Thai report: Buddhist monk seeks asylum in Germany

The Bangkok Post reported Tuesday that German authorities had denied visiting Thai police permission to meet the detained asylum-seeker Phra Phrom Methee.

On 24 May, Thai police raided five Buddhist temples in the Bangkok region and arrested senior monks on a variety of charges, including alleged embezzlement.

Thailand’s military took seized power in 2014. Intrusions into temple grounds also took place last
  amid scandals in Buddhism ranks.

Anti-junta protesters, including students, have in recent months pressed demands that elections postponed four times be held this year.

Fled via Laos, Cambodia

The Bangkok Post said Phra Phrom Methee, who had been assistant abbot at Samphanthawong Temple in the Thai capital, fled via neighboring Laos and Cambodia and then boarded a flight to Germany.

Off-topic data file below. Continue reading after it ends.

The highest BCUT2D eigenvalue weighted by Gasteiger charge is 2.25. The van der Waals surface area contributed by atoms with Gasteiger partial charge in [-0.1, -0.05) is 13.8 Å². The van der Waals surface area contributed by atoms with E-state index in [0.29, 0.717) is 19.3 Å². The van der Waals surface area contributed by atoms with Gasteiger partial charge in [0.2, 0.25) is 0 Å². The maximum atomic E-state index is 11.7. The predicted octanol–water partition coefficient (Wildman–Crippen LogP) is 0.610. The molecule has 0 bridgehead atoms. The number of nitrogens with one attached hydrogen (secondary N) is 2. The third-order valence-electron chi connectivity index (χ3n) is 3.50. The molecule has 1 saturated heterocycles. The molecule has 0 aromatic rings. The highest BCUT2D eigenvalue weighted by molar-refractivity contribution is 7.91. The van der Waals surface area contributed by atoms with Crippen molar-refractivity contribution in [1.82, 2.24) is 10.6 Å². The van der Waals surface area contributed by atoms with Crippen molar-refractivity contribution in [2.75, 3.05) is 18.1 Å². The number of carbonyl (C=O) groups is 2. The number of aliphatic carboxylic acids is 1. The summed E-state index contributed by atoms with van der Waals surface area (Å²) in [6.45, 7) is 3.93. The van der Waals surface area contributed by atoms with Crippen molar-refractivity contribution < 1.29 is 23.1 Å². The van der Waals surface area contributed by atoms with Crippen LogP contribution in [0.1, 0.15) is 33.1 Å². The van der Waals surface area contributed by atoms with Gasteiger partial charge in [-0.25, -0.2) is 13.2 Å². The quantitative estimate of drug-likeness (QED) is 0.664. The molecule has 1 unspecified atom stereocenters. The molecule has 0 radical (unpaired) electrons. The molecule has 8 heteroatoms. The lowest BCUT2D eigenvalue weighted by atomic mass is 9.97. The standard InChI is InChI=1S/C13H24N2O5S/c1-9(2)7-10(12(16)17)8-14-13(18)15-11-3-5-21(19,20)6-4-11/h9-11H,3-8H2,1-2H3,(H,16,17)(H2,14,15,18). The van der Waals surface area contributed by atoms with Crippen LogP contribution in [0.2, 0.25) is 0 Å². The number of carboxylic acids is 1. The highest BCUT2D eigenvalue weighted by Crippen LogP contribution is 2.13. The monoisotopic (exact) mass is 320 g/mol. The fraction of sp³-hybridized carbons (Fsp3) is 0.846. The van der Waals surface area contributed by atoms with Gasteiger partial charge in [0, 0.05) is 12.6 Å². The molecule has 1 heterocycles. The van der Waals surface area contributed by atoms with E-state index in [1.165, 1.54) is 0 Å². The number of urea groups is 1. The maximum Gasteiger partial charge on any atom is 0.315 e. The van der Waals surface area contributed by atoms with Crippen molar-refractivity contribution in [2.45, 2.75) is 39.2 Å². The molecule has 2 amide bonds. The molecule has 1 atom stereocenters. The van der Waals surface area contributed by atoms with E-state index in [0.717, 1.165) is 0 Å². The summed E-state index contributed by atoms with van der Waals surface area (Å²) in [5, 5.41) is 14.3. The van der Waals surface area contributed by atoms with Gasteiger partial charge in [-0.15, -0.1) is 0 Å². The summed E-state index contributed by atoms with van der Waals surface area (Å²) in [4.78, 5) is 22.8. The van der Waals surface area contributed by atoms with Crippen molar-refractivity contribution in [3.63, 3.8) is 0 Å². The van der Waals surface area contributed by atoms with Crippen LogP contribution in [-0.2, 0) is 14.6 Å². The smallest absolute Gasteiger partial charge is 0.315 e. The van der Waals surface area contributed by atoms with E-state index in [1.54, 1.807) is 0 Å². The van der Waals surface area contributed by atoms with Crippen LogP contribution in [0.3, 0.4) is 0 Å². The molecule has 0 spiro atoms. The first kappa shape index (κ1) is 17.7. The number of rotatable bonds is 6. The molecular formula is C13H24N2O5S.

Disembarking at Frankfurt, he immediately filed for asylum and detained, said the Post, which, in turn, cited a Thai information service Matichon Online.

Five people who abetted his escape were likely to face charges, said the Post, citing police at Nakhom Phanom on Thailand’s border with Laos.

‘Rolex General’

When Thai police commandos raided temples two weeks ago, deputy Thai prime minister Prawit Wongsuwan, who himself had sported luxury watches, earning him the nickname “Rolex General,” said the wave of arrests was part of a wide-ranging investigation.

Wongsuwan seated in uniform, covers his face, displaying one of his watches (Getty Images/AFP/K.P. Na Sakolnakorn)

Detractors called Prawit Wongsuwan the “Rolex General”

Thailand’s temples, which earn billions of dollars (euros) every year from donations, have had their image tarnished in recent years by disclosure of money and sex scandals.

The junta pressured temple communities to enforce tougher discipline for more than 300,000 monks, who are highly respected in Thailand.

ipj/rc (Reuters, dpa, AFP)

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